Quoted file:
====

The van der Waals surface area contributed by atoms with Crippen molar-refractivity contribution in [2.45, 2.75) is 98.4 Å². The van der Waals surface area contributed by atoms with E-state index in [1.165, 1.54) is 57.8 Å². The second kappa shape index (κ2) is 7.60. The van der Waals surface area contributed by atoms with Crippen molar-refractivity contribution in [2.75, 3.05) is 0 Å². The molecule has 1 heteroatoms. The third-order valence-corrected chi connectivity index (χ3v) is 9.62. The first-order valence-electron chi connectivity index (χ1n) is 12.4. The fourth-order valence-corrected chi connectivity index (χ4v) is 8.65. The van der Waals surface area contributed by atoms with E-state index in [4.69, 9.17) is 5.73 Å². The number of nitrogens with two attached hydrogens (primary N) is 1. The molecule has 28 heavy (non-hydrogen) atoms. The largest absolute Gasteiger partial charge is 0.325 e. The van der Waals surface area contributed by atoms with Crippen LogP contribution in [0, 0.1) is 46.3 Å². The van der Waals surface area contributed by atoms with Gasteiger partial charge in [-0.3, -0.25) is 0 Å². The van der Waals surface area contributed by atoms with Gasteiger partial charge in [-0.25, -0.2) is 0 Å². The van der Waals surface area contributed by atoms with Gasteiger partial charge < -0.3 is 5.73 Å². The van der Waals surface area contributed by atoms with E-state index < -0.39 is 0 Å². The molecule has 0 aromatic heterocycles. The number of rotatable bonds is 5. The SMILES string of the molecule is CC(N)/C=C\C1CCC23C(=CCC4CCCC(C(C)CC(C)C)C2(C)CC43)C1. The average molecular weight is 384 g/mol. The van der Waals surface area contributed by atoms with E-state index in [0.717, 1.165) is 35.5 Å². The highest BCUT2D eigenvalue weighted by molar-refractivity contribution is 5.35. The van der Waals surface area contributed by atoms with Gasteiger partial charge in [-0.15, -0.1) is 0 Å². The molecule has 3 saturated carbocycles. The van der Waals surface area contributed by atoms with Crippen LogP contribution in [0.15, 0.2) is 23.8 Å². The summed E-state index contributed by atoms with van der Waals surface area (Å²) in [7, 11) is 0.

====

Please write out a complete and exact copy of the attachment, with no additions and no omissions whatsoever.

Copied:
The van der Waals surface area contributed by atoms with Crippen molar-refractivity contribution in [2.45, 2.75) is 98.4 Å². The van der Waals surface area contributed by atoms with E-state index in [1.165, 1.54) is 57.8 Å². The second kappa shape index (κ2) is 7.60. The van der Waals surface area contributed by atoms with Crippen molar-refractivity contribution in [2.75, 3.05) is 0 Å². The molecule has 1 heteroatoms. The third-order valence-corrected chi connectivity index (χ3v) is 9.62. The first-order valence-electron chi connectivity index (χ1n) is 12.4. The fourth-order valence-corrected chi connectivity index (χ4v) is 8.65. The van der Waals surface area contributed by atoms with E-state index in [4.69, 9.17) is 5.73 Å². The number of nitrogens with two attached hydrogens (primary N) is 1. The molecule has 28 heavy (non-hydrogen) atoms. The largest absolute Gasteiger partial charge is 0.325 e. The van der Waals surface area contributed by atoms with Crippen LogP contribution in [0, 0.1) is 46.3 Å². The van der Waals surface area contributed by atoms with Gasteiger partial charge in [-0.3, -0.25) is 0 Å². The van der Waals surface area contributed by atoms with Gasteiger partial charge in [-0.25, -0.2) is 0 Å². The van der Waals surface area contributed by atoms with Gasteiger partial charge < -0.3 is 5.73 Å². The van der Waals surface area contributed by atoms with E-state index < -0.39 is 0 Å². The molecule has 0 aromatic heterocycles. The number of rotatable bonds is 5. The SMILES string of the molecule is CC(N)/C=C\C1CCC23C(=CCC4CCCC(C(C)CC(C)C)C2(C)CC43)C1. The average molecular weight is 384 g/mol. The van der Waals surface area contributed by atoms with E-state index in [0.717, 1.165) is 35.5 Å². The highest BCUT2D eigenvalue weighted by molar-refractivity contribution is 5.35. The van der Waals surface area contributed by atoms with Gasteiger partial charge in [-0.15, -0.1) is 0 Å². The molecule has 3 saturated carbocycles. The van der Waals surface area contributed by atoms with Crippen LogP contribution in [0.15, 0.2) is 23.8 Å². The summed E-state index contributed by atoms with van der Waals surface area (Å²) in [7, 11) is 0.